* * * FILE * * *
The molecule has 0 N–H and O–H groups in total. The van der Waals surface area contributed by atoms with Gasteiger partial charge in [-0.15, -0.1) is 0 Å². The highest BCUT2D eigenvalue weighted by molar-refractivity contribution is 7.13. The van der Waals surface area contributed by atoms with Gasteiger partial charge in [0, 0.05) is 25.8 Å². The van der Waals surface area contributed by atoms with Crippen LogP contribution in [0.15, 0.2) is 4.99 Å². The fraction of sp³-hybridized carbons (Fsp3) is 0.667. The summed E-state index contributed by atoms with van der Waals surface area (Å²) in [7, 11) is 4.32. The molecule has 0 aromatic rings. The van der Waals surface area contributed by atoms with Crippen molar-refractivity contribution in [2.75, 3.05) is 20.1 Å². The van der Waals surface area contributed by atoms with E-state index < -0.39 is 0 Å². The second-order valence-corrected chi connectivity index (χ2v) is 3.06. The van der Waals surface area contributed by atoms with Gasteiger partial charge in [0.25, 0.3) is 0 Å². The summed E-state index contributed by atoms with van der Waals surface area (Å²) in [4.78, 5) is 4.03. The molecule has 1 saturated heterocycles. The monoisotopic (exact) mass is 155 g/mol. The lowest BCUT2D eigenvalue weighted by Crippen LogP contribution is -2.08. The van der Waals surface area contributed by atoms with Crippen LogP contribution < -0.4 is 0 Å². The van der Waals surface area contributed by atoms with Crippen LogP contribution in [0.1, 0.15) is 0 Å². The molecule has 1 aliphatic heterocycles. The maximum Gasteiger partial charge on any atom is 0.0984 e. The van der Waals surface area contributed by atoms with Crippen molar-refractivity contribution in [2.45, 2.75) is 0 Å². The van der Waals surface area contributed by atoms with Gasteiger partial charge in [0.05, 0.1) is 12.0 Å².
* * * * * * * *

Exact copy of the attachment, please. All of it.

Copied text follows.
The molecule has 0 N–H and O–H groups in total. The van der Waals surface area contributed by atoms with Gasteiger partial charge in [-0.15, -0.1) is 0 Å². The highest BCUT2D eigenvalue weighted by molar-refractivity contribution is 7.13. The van der Waals surface area contributed by atoms with Gasteiger partial charge in [0, 0.05) is 25.8 Å². The van der Waals surface area contributed by atoms with Crippen LogP contribution in [0.15, 0.2) is 4.99 Å². The fraction of sp³-hybridized carbons (Fsp3) is 0.667. The summed E-state index contributed by atoms with van der Waals surface area (Å²) in [7, 11) is 4.32. The molecule has 0 aromatic rings. The van der Waals surface area contributed by atoms with Crippen molar-refractivity contribution in [2.75, 3.05) is 20.1 Å². The van der Waals surface area contributed by atoms with E-state index < -0.39 is 0 Å². The second-order valence-corrected chi connectivity index (χ2v) is 3.06. The van der Waals surface area contributed by atoms with Gasteiger partial charge in [0.25, 0.3) is 0 Å². The summed E-state index contributed by atoms with van der Waals surface area (Å²) in [4.78, 5) is 4.03. The molecule has 1 saturated heterocycles. The monoisotopic (exact) mass is 155 g/mol. The lowest BCUT2D eigenvalue weighted by Crippen LogP contribution is -2.08. The van der Waals surface area contributed by atoms with Crippen LogP contribution < -0.4 is 0 Å². The van der Waals surface area contributed by atoms with Crippen LogP contribution in [0.1, 0.15) is 0 Å². The molecule has 1 aliphatic heterocycles. The maximum Gasteiger partial charge on any atom is 0.0984 e. The van der Waals surface area contributed by atoms with Crippen molar-refractivity contribution in [2.45, 2.75) is 0 Å². The van der Waals surface area contributed by atoms with Gasteiger partial charge in [0.05, 0.1) is 12.0 Å².